This flyer stands at the intersection of two core values for UCCS and higher education.

On the one hand, we recognize the right of people to express their viewpoints, even when those viewpoints are offensive to many in our community. The University of Colorado system adheres to the freedoms embodied in the United States Constitution, which include the freedom of speech contained in the First Amendment.

In doing so, we draw guidance from the words of the United States Supreme Court, which recently reaffirmed that speech touching on social and political matters is within the bounds of constitutional protection. When speech is a matter of public concern, even though it is racist or sexist, it “cannot be restricted simply because it is upsetting or arouses contempt” and we “must tolerate insulting, and even outrageous, speech in order to provide adequate ‘breathing space’ to the freedoms protected by the First Amendment.” I reject the notion that we should censor those who denigrate others, as censorship would have silenced many voices over the decades who needed to be heard.

On the other hand, respect for the right of someone to speak should never be taken as endorsing the viewpoints that someone has expressed. The viewpoints that the authors express are against the law. UCCS does not discriminate against veterans. But even more fundamentally, UCCS does not discriminate on the basis of race, ethnicity, gender, disability, religion, creed, veteran status, gender identity, gender expression, sexual orientation, political affiliation, or political philosophy. People earn the right to study at UCCS by virtue of hard work and individual effort, and we do not bar the door.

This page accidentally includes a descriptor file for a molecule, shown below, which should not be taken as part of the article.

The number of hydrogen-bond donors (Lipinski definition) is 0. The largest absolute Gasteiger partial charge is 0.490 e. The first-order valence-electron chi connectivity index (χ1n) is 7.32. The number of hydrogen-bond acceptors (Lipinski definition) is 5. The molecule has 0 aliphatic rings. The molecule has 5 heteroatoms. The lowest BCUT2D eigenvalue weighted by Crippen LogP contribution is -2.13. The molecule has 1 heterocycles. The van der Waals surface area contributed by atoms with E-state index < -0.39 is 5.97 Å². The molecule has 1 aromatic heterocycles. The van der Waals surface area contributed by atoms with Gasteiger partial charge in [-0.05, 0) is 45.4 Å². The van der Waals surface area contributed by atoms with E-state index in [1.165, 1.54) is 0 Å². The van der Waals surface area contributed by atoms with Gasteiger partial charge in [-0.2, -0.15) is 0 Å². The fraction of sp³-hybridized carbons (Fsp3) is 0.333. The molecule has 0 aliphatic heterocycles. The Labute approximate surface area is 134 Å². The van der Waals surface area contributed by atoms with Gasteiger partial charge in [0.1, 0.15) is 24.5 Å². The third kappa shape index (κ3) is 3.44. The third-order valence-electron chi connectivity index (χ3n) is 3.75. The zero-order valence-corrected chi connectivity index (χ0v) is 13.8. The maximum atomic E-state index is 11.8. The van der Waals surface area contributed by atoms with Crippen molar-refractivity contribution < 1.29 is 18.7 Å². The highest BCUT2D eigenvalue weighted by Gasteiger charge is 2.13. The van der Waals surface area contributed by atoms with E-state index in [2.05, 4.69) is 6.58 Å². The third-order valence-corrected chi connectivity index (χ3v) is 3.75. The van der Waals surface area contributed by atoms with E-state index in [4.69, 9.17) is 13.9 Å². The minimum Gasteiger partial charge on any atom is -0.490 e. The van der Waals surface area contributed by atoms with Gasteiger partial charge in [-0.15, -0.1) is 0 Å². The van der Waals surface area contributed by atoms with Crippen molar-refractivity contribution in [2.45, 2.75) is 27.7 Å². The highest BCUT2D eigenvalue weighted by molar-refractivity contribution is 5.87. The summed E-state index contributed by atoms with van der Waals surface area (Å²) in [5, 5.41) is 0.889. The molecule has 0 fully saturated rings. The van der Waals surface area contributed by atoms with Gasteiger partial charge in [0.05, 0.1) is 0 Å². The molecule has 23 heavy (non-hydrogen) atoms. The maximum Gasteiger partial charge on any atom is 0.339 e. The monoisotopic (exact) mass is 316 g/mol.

Beyond the fact that the authors’ position is illegal, it is also wrong. We ascribe to The Board of Regents’ Guiding Principle that the University of Colorado shall always strive to “provide an outstanding, respectful, and responsive living, learning, teaching, and working environment.” Veterans are positive and valued members of our academic and campus community. They bring experience and viewpoints that enrich our discussions.

So do many others. We have learned over time that higher education thrives when many voices join in the conversation. Just as I disagree with anyone who says that we should refuse a UCCS education to someone who ascribes to a religious faith, I disagree with anyone who says that we should refuse veterans a UCCS education.

We recognize the pain caused to many in our community. Consequently, I call upon the UCCS community to recognize the value of free and open discourse, while simultaneously standing firm in the inclusive values of our diverse community. If concerns exist about safe expression of ideas, our faculty and staff work diligently and are available to bridge gaps between disparate viewpoints.